What do archaeology and structural biochemistry have in common? Biomembranes course review

The second semester of the first year of the Joint Master’s Programme in Molecular Techniques in Life Science (MTLS) is continuing at the Frescati Campus of Stockholm University. After the Bioinformatics course that we took in the beginning of the semester, this last month we changed fields to biochemistry and structural biology to focus on how biological membranes and membrane proteins work.


Views on an early March morning on my way to the library to prepare for the Biomembranes exam.

Course overview

For the Structure and Dynamics of Biological Membranes course (from now on abbreviated to Biomembranes), we had to work for one month full-time. During these weeks we increased our knowledge in the structure and function of biological membranes and membrane proteins. We had several lecturers, including incredible researchers in the biomembranes field such as Gunnar Von Heijne and Jens Carlsson. Basically, every lecture had a different topic but there was a very good flow from the basic, physicochemical properties of cellular membranes to the structure and mechanism of action of transporters and GPCRs.

During these four weeks we had a three-hour long lecture in the morning, and free afternoons to review the materials we had covered in the morning. The course (compared to the previous one in Bioinformatics) has a slower tempo and more than enough time to study. The topics of the lectures could be divided in three blocks: biomembranes, bioenergetics and membrane proteins.


Lectures in Biomembranes

During the first lectures of the course we focused on the structure, composition and properties of biological membranes. Even though the first lecture was more of a review than adding new material, the following lecture about protein – lipid interactions was fascinating to me. I don’t have a strong interest in structural biochemistry or biophysics, but I must say that this lecture given by Erik Lindahl really caught my attention from the beginning: I didn’t know that lipids play so many roles in the control of membrane protein function!

Following these, we had some lectures about membrane protein biotechnology and membrane protein synthesis. It is very interesting how, during the years, different research groups have come with creative solutions to purify and study the synthesis of membrane proteins, being it such an important question but at the same time very difficult to study.


Simulation by Arnarez et al. showing how cardiolipin (red and orange) and the Cytochrome c oxidase (green) interact.


Lectures in Bioenergetics

The next block of the course focused on bioenergetics, and because it couldn’t have been other way, we covered the OXPHOS reactions, mitochondrial membrane protein synthesis and how the photosynthesis takes place in the chloroplast. These classes were a review of the bachelor’s for those students with background in biochemistry, biotechnology and biology.


3D reconstruction of a mitochondria using tomography. Modified from Frey et al.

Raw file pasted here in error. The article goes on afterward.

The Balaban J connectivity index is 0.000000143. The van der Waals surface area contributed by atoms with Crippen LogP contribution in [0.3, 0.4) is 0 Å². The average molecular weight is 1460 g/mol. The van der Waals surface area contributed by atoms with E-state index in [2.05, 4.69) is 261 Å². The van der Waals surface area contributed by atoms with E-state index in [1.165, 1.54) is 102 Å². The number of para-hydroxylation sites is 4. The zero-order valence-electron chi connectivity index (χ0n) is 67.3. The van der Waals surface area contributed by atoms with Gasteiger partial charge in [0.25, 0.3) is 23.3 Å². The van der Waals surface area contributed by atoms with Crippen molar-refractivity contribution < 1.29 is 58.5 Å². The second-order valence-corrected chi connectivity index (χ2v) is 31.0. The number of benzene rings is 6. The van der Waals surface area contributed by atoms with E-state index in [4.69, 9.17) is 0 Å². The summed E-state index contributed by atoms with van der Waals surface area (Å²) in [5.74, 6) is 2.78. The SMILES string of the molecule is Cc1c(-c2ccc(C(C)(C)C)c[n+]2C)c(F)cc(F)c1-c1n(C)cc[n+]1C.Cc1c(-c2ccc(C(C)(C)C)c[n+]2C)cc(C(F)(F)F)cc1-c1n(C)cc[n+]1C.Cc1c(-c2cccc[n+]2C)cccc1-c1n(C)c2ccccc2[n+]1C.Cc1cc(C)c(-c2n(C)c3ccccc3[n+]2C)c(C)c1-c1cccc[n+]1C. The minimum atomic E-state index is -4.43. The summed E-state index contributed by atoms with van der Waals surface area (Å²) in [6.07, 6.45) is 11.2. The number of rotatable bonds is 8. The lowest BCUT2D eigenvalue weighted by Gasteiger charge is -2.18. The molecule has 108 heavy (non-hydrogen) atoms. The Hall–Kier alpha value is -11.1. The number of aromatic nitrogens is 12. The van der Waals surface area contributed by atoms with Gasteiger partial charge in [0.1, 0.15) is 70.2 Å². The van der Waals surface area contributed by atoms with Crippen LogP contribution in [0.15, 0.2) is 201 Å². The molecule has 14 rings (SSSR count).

Membrane proteins: G-protein coupled receptors, channels and transporters

To finish the course, we had some lectures about GPCR structure and function in which we covered all the structural changes by which GPCRs bind their ligands and activate their downstream effectors. We also had a guest lecture by Jens Carlsson in which he explained how his team uses computational approaches for discovering new drugs targeting GPCRs – the biggest membrane protein family in humans!

The last lectures of the course focused on ion channels and transporters. It was specially interesting to me to understand how different channels discriminate between different ion types, and to understand how membrane transporters work like tiny machines to move molecules across a membrane.


We learned how different GPCRs recognize different ligands. Figure by Katritch et al.

My advice for future students

Don’t let the calmed tempo of the course trick you! Although there is plenty of time to study after class and many free self-study days, we cover a lot of material during this course that has to be studied of the final exam. It isn’t difficult or too much if it’s done every day in a small dose, but it can be a bit overwhelming if everything is studied the two days before the exam.


Manage your time to get an A on this course!

Also, to pass this course we had to write a 1,500 words-long review about one topic related to biological membranes. This assignment wasn’t graded but had to be handed-in before the exam. I’d also suggest to start writing the review as soon as you know your topic to divide the work and avoid being over-stressed just before the deadline.


My favourite part of the course


Can you guess how the NapA transporter works? Source: PDB.

What I enjoyed most of the course was the object-directed learning seminar. During this seminar we did exactly what archaeologists do when they find an object in a archaeological dig: try to guess and understand how an object (in this case a membrane transporter) works just by analyzing its structure. I don’t have any experience in this field, so this was a very new challenge for me. After being assigned a protein structure, we had to discuss our ideas and opinions in teams and afterwards we had to present our hypothesis to the rest of the class. I’d like to say we succeeded at this, but sadly that didn’t happen (at all!) I discovered that is very, very hard to make informed guesses about a protein function just by looking at its shape, but it was also fun to hear everyone’s ideas and imagine how it could transport substrates across a membrane.

For any questions about the MTLS Programme feel free to email me 🙂


Email: ines.rivero.garcia@stud.ki.se

LinkedIn: Inés Rivero García


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